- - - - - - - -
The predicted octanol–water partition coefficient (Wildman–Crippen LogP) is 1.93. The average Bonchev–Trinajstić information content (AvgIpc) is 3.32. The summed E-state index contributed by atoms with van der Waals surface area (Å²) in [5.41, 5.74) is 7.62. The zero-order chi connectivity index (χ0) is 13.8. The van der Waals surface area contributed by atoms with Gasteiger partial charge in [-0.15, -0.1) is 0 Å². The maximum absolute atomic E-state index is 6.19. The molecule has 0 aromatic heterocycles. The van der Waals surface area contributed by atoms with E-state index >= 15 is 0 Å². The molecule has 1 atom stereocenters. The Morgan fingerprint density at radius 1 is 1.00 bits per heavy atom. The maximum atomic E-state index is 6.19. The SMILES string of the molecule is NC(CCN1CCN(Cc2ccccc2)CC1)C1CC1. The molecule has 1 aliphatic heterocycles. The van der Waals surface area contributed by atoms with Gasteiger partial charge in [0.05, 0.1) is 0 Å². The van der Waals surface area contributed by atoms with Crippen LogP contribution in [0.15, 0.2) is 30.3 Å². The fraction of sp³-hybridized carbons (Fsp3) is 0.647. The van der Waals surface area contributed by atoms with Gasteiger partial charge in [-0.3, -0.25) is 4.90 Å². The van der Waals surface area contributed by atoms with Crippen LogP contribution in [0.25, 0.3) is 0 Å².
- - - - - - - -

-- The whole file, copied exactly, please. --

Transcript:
The predicted octanol–water partition coefficient (Wildman–Crippen LogP) is 1.93. The average Bonchev–Trinajstić information content (AvgIpc) is 3.32. The summed E-state index contributed by atoms with van der Waals surface area (Å²) in [5.41, 5.74) is 7.62. The zero-order chi connectivity index (χ0) is 13.8. The van der Waals surface area contributed by atoms with Gasteiger partial charge in [-0.15, -0.1) is 0 Å². The maximum absolute atomic E-state index is 6.19. The molecule has 0 aromatic heterocycles. The van der Waals surface area contributed by atoms with E-state index >= 15 is 0 Å². The molecule has 1 atom stereocenters. The Morgan fingerprint density at radius 1 is 1.00 bits per heavy atom. The maximum atomic E-state index is 6.19. The SMILES string of the molecule is NC(CCN1CCN(Cc2ccccc2)CC1)C1CC1. The molecule has 1 aliphatic heterocycles. The van der Waals surface area contributed by atoms with Gasteiger partial charge in [0.05, 0.1) is 0 Å². The van der Waals surface area contributed by atoms with Crippen LogP contribution in [0.15, 0.2) is 30.3 Å². The fraction of sp³-hybridized carbons (Fsp3) is 0.647. The van der Waals surface area contributed by atoms with Gasteiger partial charge in [-0.3, -0.25) is 4.90 Å². The van der Waals surface area contributed by atoms with Crippen LogP contribution in [0.25, 0.3) is 0 Å².